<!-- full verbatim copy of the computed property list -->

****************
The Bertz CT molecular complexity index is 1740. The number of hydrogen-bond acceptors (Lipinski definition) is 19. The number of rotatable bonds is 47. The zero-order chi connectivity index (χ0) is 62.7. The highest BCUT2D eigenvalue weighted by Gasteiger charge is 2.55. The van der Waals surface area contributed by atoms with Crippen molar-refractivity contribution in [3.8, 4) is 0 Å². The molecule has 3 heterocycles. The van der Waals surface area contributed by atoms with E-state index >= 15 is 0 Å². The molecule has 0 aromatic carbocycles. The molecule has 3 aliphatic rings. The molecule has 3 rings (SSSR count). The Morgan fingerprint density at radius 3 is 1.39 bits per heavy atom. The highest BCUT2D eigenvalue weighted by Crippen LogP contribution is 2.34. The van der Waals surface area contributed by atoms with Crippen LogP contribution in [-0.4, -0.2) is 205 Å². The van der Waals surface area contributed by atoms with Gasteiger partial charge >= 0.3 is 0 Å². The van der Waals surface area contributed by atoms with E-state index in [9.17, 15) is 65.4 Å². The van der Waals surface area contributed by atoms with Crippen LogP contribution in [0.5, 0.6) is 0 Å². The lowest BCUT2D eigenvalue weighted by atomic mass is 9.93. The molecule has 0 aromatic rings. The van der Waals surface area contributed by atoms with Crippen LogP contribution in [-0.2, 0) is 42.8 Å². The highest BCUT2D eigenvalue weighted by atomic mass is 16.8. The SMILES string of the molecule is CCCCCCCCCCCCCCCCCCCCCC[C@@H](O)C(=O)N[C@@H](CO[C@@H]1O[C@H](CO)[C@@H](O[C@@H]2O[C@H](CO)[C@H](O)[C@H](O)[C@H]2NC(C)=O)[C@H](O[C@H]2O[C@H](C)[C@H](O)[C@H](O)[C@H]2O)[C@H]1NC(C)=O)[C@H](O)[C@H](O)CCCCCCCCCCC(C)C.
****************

The Bertz CT molecular complexity index is 1740. The number of hydrogen-bond acceptors (Lipinski definition) is 19. The number of rotatable bonds is 47. The zero-order chi connectivity index (χ0) is 62.7. The highest BCUT2D eigenvalue weighted by Gasteiger charge is 2.55. The van der Waals surface area contributed by atoms with Crippen molar-refractivity contribution in [3.8, 4) is 0 Å². The molecule has 3 heterocycles. The van der Waals surface area contributed by atoms with E-state index >= 15 is 0 Å². The molecule has 0 aromatic carbocycles. The molecule has 3 aliphatic rings. The molecule has 3 rings (SSSR count). The Morgan fingerprint density at radius 3 is 1.39 bits per heavy atom. The highest BCUT2D eigenvalue weighted by Crippen LogP contribution is 2.34. The van der Waals surface area contributed by atoms with Crippen LogP contribution in [-0.4, -0.2) is 205 Å². The van der Waals surface area contributed by atoms with Gasteiger partial charge >= 0.3 is 0 Å². The van der Waals surface area contributed by atoms with E-state index in [9.17, 15) is 65.4 Å². The van der Waals surface area contributed by atoms with Crippen LogP contribution in [0.5, 0.6) is 0 Å². The lowest BCUT2D eigenvalue weighted by atomic mass is 9.93. The molecule has 0 aromatic rings. The van der Waals surface area contributed by atoms with Crippen LogP contribution in [-0.2, 0) is 42.8 Å². The highest BCUT2D eigenvalue weighted by atomic mass is 16.8. The SMILES string of the molecule is CCCCCCCCCCCCCCCCCCCCCC[C@@H](O)C(=O)N[C@@H](CO[C@@H]1O[C@H](CO)[C@@H](O[C@@H]2O[C@H](CO)[C@H](O)[C@H](O)[C@H]2NC(C)=O)[C@H](O[C@H]2O[C@H](C)[C@H](O)[C@H](O)[C@H]2O)[C@H]1NC(C)=O)[C@H](O)[C@H](O)CCCCCCCCCCC(C)C.